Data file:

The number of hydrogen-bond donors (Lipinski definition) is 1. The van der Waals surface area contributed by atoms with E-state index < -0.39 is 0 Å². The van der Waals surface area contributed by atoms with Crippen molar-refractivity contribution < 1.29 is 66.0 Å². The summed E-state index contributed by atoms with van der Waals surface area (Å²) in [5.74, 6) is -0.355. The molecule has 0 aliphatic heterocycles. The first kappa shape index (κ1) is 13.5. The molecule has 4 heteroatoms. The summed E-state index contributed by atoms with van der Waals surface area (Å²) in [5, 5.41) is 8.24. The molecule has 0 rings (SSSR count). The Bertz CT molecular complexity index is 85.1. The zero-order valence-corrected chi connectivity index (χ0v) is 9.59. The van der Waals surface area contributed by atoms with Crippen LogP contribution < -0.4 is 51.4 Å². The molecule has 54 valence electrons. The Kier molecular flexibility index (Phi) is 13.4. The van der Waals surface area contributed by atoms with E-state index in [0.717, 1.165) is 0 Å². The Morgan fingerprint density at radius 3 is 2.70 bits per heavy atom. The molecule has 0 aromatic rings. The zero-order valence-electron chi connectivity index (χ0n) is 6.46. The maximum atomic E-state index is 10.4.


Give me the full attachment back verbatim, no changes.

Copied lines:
The number of hydrogen-bond donors (Lipinski definition) is 1. The van der Waals surface area contributed by atoms with E-state index < -0.39 is 0 Å². The van der Waals surface area contributed by atoms with Crippen molar-refractivity contribution < 1.29 is 66.0 Å². The summed E-state index contributed by atoms with van der Waals surface area (Å²) in [5.74, 6) is -0.355. The molecule has 0 aliphatic heterocycles. The first kappa shape index (κ1) is 13.5. The molecule has 4 heteroatoms. The summed E-state index contributed by atoms with van der Waals surface area (Å²) in [5, 5.41) is 8.24. The molecule has 0 rings (SSSR count). The Bertz CT molecular complexity index is 85.1. The zero-order valence-corrected chi connectivity index (χ0v) is 9.59. The van der Waals surface area contributed by atoms with Crippen LogP contribution < -0.4 is 51.4 Å². The molecule has 54 valence electrons. The Kier molecular flexibility index (Phi) is 13.4. The van der Waals surface area contributed by atoms with E-state index in [0.717, 1.165) is 0 Å². The Morgan fingerprint density at radius 3 is 2.70 bits per heavy atom. The molecule has 0 aromatic rings. The zero-order valence-electron chi connectivity index (χ0n) is 6.46. The maximum atomic E-state index is 10.4.